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September 14, 1987

Charles Trailor, Petitioner
Howard Beyer, et al., Respondents

The opinion of the court was delivered by: THOMPSON

 THOMPSON, District Judge.

 This matter comes before the court on a petition filed by Charles Trailor seeking the issuance of a writ of habeas corpus pursuant to 28 U.S.C. § 2254. This is petitioner's fourth application for habeas relief before this court.

 Petitioner was convicted of murder in the first degree pursuant to a plea of non vult in the New Jersey Superior Court, Law Division, Monmouth County (formerly Monmouth County Superior Court) for which judgment was entered and petitioner was sentenced to a life term on May 4, 1951. Petitioner's first application for a writ of habeas corpus before the Monmouth County Superior Court was dismissed on October 11, 1962. The New Jersey Supreme Court denied his appeal for lack of merit on January 28, 1963 and the United States Supreme Court denied certiorari, 374 U.S. 814, 83 S. Ct. 1707, 10 L. Ed. 2d 1037 (1963). Petitioner's application for a writ of habeas corpus before this court, Civ. No. 548-63, was denied in a detailed Memorandum & Order by the Honorable Arthur S. Lane, U.S.D.J. on December 13, 1963.

 In his present application for habeas relief, his fourth petition before this court, petitioner lists six grounds for relief. Respondents argue that each of these issues has been adjudicated in the prior applications before this court. We have carefully reviewed petitioner's arguments and the record of his prior habeas petitions. Though we are unable to determine from the information before us whether each of Mr. Trailor's contentions has been previously reviewed, we find, nevertheless, that he is not entitled to habeas relief.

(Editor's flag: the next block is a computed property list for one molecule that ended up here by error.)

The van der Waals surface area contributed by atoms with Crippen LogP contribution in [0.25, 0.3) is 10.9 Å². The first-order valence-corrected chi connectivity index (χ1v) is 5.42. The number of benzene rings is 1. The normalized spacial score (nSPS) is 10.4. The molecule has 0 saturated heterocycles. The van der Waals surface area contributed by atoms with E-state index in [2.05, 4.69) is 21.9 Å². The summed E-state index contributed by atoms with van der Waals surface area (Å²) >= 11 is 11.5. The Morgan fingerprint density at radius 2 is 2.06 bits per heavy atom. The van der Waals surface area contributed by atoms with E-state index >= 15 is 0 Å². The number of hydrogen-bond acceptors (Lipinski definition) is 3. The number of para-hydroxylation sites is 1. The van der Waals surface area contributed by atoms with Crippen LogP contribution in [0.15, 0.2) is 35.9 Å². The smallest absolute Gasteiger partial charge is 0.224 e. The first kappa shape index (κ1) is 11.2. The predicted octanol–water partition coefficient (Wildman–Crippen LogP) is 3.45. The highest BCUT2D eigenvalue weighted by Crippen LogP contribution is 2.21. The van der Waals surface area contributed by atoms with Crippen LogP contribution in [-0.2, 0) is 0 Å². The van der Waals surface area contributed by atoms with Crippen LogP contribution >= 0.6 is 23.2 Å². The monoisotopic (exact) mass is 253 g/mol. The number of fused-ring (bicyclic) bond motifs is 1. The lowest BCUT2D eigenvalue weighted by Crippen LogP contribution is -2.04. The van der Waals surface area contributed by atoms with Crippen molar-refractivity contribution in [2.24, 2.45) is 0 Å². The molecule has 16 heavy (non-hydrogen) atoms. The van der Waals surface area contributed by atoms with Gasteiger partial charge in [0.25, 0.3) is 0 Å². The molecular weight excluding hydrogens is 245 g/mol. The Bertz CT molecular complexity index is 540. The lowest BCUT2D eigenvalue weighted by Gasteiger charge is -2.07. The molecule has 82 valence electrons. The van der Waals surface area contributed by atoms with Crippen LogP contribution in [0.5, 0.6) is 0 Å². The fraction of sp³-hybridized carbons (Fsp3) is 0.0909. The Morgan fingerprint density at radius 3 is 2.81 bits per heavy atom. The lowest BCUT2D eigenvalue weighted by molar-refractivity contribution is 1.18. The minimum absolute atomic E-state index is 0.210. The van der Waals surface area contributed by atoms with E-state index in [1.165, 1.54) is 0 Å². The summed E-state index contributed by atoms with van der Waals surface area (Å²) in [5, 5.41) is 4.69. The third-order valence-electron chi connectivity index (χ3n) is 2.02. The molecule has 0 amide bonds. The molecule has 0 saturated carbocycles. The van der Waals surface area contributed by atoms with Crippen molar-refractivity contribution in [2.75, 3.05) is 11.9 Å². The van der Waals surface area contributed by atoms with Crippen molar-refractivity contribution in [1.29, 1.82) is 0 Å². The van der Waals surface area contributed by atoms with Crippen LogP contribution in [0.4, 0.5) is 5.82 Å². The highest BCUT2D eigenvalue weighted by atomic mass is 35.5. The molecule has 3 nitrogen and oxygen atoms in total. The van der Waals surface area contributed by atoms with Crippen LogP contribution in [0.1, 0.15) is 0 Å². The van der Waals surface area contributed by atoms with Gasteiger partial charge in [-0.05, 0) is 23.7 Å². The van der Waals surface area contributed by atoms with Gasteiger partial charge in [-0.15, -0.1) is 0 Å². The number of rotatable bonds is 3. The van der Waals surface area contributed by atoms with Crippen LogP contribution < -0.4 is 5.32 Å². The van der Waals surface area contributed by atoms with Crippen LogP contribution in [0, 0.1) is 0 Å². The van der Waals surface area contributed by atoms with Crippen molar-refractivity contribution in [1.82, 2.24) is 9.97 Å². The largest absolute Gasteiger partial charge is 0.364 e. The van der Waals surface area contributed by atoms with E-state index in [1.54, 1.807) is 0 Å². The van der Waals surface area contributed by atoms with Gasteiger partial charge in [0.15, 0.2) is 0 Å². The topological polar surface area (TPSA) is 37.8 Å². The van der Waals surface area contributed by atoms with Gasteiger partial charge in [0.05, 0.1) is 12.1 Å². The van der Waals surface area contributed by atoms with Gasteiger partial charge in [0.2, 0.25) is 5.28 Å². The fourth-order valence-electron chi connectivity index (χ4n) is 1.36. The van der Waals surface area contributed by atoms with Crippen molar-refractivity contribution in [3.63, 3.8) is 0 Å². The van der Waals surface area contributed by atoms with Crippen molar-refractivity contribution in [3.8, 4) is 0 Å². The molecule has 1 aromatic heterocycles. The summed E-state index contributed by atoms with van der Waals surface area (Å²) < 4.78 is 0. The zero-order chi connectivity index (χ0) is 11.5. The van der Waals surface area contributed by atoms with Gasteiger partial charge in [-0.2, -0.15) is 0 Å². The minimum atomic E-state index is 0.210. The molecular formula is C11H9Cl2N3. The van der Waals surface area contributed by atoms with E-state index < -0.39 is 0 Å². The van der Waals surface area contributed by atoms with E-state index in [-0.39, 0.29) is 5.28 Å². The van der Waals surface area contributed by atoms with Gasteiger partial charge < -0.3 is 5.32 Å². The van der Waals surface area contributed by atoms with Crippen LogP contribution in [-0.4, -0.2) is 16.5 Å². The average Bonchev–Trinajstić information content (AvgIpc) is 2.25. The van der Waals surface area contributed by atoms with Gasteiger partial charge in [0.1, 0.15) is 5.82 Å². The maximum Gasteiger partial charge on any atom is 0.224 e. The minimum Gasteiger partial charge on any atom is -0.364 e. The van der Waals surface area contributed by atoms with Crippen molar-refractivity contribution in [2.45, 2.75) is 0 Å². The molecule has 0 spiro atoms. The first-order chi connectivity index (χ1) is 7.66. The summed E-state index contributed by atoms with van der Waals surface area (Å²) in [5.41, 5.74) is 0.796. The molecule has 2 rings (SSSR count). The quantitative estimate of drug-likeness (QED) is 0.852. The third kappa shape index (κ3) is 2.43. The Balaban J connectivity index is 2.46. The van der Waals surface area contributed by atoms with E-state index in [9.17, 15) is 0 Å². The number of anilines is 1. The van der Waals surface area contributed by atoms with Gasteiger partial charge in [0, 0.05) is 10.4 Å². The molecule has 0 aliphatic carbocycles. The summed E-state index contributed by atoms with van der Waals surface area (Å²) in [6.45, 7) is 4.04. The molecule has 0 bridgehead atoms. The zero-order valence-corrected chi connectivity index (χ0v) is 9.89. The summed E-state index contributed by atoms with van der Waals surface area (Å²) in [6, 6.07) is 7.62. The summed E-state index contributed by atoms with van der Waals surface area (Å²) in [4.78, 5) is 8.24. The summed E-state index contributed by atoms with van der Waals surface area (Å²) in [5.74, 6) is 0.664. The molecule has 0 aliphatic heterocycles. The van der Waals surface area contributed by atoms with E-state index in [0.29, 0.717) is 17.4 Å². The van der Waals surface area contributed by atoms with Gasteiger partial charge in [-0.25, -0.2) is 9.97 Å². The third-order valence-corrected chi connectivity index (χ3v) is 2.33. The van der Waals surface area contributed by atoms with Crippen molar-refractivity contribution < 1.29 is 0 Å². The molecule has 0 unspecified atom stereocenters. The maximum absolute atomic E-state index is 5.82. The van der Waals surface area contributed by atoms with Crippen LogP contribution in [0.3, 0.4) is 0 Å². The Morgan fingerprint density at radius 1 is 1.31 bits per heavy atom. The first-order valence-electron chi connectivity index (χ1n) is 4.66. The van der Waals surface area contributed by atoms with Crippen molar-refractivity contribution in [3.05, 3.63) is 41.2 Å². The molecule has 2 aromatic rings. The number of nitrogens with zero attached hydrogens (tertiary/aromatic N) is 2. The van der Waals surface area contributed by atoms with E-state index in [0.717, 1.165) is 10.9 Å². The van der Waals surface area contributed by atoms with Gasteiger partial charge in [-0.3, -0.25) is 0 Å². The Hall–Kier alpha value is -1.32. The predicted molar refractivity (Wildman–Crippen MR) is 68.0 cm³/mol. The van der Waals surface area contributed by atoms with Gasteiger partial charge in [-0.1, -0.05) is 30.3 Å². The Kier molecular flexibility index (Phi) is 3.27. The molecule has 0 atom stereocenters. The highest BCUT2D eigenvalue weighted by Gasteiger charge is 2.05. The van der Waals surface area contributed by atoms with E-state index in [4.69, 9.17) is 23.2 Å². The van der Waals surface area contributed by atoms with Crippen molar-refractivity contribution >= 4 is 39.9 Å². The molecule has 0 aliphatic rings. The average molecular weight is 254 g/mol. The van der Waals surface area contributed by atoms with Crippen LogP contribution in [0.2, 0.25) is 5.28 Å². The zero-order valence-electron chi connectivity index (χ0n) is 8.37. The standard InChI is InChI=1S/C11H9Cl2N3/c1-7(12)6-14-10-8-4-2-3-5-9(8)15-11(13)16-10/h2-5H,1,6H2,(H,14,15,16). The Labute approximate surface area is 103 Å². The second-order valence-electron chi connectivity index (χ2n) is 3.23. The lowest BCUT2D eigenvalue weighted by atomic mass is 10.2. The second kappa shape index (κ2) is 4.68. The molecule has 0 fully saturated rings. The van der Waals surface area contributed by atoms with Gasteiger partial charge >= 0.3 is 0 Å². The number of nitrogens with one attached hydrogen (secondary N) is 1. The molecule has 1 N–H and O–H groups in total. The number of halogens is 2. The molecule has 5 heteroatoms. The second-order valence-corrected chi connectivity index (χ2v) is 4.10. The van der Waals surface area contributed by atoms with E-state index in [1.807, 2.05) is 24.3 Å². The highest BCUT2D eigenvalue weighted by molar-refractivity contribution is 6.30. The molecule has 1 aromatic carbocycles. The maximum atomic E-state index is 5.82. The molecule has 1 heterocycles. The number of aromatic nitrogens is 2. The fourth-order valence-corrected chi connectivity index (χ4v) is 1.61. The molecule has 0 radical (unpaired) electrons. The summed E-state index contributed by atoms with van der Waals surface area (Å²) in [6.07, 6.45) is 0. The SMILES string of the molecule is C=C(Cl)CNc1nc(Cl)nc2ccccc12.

Petitioner's first ground for relief states that his conviction and life sentence are illegal because his counsel entered a plea of non vult to murder in the first degree, rather than a plea of non vult to the indictment, and that the trial court, unable to consider the lesser sentences for second degree murder, consequently gave him a life sentence. Petitioner raised this issue in his application for post-conviction relief which was denied on November 24, 1965. The County Court found that while the plea of non vult to a degree of murder should not have been permitted, such a plea is not fatal under State v. Williams, 39 N.J. 471, 479, 189 A.2d 193 (1963), cert. denied, 374 U.S. 855, 83 S. Ct. 1924, 10 L. Ed. 2d 1075 (1963), rev'd on other grounds, 82 N.J. 392, 413 A.2d 593 (1980). Further, petitioner could have properly raised this issue in his third habeas petition, Civ. No. 691-66, which followed his application for post-conviction relief, but he did not. 28 U.S.C. § 2244(b) provides that a district court need not hear a successive petition unless it is "satisfied that the applicant has not on the earlier application deliberately withheld the newly asserted ground or otherwise abused the writ." Section 2244(b) reflects the need to balance the rights of the individual prisoner against the "interests of the State in administering a fair and rational system of criminal laws," including an interest in the "finality of judgments in habeas corpus proceedings." Kuhlmann v. Wilson, 477 U.S. 436, , 54 U.S.L.W. 4809, 4812, 91 L. Ed. 2d 364, 106 S. Ct. 2616 (1986). We find, as did the state court in its November 24, 1965 ruling on petitioner's application for post-conviction relief, that while petitioner should not have been permitted to plead non vult to a particular degree of murder such a plea does not render his conviction unconstitutional.